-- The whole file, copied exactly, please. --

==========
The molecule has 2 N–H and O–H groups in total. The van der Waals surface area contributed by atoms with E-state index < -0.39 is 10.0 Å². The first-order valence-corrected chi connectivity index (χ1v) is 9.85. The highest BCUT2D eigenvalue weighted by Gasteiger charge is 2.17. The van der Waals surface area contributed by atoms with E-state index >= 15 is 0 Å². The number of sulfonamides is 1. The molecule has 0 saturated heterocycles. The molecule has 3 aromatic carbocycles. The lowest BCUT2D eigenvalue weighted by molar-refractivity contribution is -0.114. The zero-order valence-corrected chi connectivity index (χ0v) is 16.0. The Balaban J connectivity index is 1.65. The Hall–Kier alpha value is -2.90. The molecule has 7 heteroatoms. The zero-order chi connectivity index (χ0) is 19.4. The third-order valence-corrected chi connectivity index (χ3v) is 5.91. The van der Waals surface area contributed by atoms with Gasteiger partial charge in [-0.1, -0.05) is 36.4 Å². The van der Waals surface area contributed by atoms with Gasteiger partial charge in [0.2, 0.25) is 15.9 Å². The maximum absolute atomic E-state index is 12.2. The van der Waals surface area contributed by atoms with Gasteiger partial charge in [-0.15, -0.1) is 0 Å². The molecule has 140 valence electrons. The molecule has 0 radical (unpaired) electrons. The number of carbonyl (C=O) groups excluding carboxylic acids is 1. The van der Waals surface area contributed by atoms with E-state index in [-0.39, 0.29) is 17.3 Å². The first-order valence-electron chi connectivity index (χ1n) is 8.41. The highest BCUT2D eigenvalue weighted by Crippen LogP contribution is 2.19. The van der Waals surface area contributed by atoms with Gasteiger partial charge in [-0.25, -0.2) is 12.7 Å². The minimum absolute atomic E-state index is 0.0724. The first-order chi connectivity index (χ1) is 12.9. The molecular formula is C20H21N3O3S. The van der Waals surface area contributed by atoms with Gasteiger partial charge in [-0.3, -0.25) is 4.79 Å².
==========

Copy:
The molecule has 2 N–H and O–H groups in total. The van der Waals surface area contributed by atoms with E-state index < -0.39 is 10.0 Å². The first-order valence-corrected chi connectivity index (χ1v) is 9.85. The highest BCUT2D eigenvalue weighted by Gasteiger charge is 2.17. The van der Waals surface area contributed by atoms with E-state index >= 15 is 0 Å². The number of sulfonamides is 1. The molecule has 0 saturated heterocycles. The molecule has 3 aromatic carbocycles. The lowest BCUT2D eigenvalue weighted by molar-refractivity contribution is -0.114. The zero-order valence-corrected chi connectivity index (χ0v) is 16.0. The Balaban J connectivity index is 1.65. The Hall–Kier alpha value is -2.90. The molecule has 7 heteroatoms. The zero-order chi connectivity index (χ0) is 19.4. The third-order valence-corrected chi connectivity index (χ3v) is 5.91. The van der Waals surface area contributed by atoms with Gasteiger partial charge in [-0.1, -0.05) is 36.4 Å². The van der Waals surface area contributed by atoms with Gasteiger partial charge in [0.2, 0.25) is 15.9 Å². The maximum absolute atomic E-state index is 12.2. The van der Waals surface area contributed by atoms with Gasteiger partial charge in [-0.15, -0.1) is 0 Å². The molecule has 140 valence electrons. The molecule has 0 radical (unpaired) electrons. The number of carbonyl (C=O) groups excluding carboxylic acids is 1. The van der Waals surface area contributed by atoms with E-state index in [-0.39, 0.29) is 17.3 Å². The first-order valence-electron chi connectivity index (χ1n) is 8.41. The highest BCUT2D eigenvalue weighted by Crippen LogP contribution is 2.19. The van der Waals surface area contributed by atoms with Gasteiger partial charge in [-0.25, -0.2) is 12.7 Å². The minimum absolute atomic E-state index is 0.0724. The first-order chi connectivity index (χ1) is 12.9. The molecular formula is C20H21N3O3S. The van der Waals surface area contributed by atoms with Gasteiger partial charge in [-0.3, -0.25) is 4.79 Å².